Know Your Heroes: Dr. Alon Vaisman

Name: Dr. Alon Vaisman
Title: Infectious Diseases and Infection Control Physician
Number of years working in health care: 12
I was born and raised in: Toronto

I decided to get into health care because I wanted to help people, and I enjoyed science and biology. In high school, I volunteered at Mount Sinai Hospital and I ended up doing about 600 hours because I enjoyed it so much, to be in a volunteer position in various parts of the hospital. So that’s really what began my interest in medicine as a career. Early in my undergrad, I did some additional work in the hospital setting. That experience of volunteering along with my interest in biology led me to apply for medical school.

As an infectious disease physician I see patients in the clinic, and when other physicians request a consultation regarding a specific infectious disease. What I like about working in infectious diseases is that we generally don’t do procedures with our hands; we get called in to consult for things that are more complicated and cerebral. We deal with infections in all parts of the body: brain infections, bone, joints, skin, heart, lungs – everything. We also cover Mount Sinai Hospital, which includes obstetrical associated infections. We also assess tropical infections and systemic infections like HIV.

Infection prevention and control (IPAC) is a subspecialty of infectious diseases where we are focused on the acquisition and transmission of infections in the hospital setting. Unfortunately, when patients come to the hospital, they are at risk of acquiring infections either from the environment, from healthcare workers, from other patients or from visitors. Because of the complicated nature of health care, there are many ways patients can pick up organisms or pathogens. Our job is to prevent that and – if someone does pick something up – to prevent it from being transmitted to one another. Additionally, some patients come to the hospital because they have an infection, so our job is to prevent that from being passed on to visitors, staff and other patients.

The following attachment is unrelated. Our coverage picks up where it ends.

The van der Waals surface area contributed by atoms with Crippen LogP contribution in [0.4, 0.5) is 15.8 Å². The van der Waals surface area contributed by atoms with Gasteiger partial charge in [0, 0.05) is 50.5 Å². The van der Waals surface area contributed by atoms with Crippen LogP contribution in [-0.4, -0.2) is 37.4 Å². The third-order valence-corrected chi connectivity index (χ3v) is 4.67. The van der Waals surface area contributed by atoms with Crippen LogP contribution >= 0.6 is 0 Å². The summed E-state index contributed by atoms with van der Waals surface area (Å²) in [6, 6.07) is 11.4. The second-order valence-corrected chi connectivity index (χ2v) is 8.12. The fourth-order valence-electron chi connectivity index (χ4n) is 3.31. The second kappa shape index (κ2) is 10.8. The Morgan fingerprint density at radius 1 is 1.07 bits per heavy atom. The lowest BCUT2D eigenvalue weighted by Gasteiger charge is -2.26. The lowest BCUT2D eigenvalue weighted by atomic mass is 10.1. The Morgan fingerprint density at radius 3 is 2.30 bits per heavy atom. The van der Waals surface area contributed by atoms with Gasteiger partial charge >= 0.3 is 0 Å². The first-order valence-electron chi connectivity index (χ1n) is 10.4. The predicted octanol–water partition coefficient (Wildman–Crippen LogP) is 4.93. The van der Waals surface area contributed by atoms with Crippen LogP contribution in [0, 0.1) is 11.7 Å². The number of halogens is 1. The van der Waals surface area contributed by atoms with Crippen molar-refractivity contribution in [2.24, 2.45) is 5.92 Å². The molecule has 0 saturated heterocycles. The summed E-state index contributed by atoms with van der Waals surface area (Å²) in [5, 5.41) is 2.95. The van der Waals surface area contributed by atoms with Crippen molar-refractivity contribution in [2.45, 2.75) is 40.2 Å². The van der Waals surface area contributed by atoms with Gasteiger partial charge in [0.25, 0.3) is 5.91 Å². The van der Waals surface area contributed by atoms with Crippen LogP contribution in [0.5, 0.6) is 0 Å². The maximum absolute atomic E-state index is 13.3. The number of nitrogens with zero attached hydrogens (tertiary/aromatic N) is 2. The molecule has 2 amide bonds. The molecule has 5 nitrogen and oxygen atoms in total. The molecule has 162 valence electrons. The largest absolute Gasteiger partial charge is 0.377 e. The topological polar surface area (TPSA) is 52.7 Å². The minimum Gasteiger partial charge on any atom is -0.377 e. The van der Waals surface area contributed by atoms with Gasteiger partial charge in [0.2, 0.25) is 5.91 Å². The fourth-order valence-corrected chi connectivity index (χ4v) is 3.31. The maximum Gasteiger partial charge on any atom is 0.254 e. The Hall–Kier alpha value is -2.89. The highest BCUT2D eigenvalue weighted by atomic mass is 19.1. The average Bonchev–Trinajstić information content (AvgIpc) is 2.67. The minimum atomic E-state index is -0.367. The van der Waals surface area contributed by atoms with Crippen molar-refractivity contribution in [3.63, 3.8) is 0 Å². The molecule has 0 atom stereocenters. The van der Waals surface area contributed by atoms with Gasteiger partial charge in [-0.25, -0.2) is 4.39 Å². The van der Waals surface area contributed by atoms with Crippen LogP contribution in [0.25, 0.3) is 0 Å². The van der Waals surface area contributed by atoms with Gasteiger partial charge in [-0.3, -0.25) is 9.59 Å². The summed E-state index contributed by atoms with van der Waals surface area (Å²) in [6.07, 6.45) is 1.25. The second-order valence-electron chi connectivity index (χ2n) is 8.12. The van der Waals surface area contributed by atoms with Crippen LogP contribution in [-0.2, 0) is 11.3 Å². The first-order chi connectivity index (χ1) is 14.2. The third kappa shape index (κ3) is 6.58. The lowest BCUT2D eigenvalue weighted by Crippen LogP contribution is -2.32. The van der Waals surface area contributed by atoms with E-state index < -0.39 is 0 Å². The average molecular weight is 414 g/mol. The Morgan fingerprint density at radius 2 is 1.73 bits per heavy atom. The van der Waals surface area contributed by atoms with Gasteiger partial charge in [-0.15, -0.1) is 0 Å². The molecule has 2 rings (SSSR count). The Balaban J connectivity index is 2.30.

A project that I am passionate about involves preventing “surgical site infections.” These are infections that occur after a patient undergoes a surgical procedure. It is the most common type of hospital-acquired infection and has big impacts on patients, including prolonged hospital stays and the need for additional treatments and appointments. In addition to the impact on patients, these infections are estimated to cost about $3.5 billion a year in America, just to give a sense of the scale of this issue.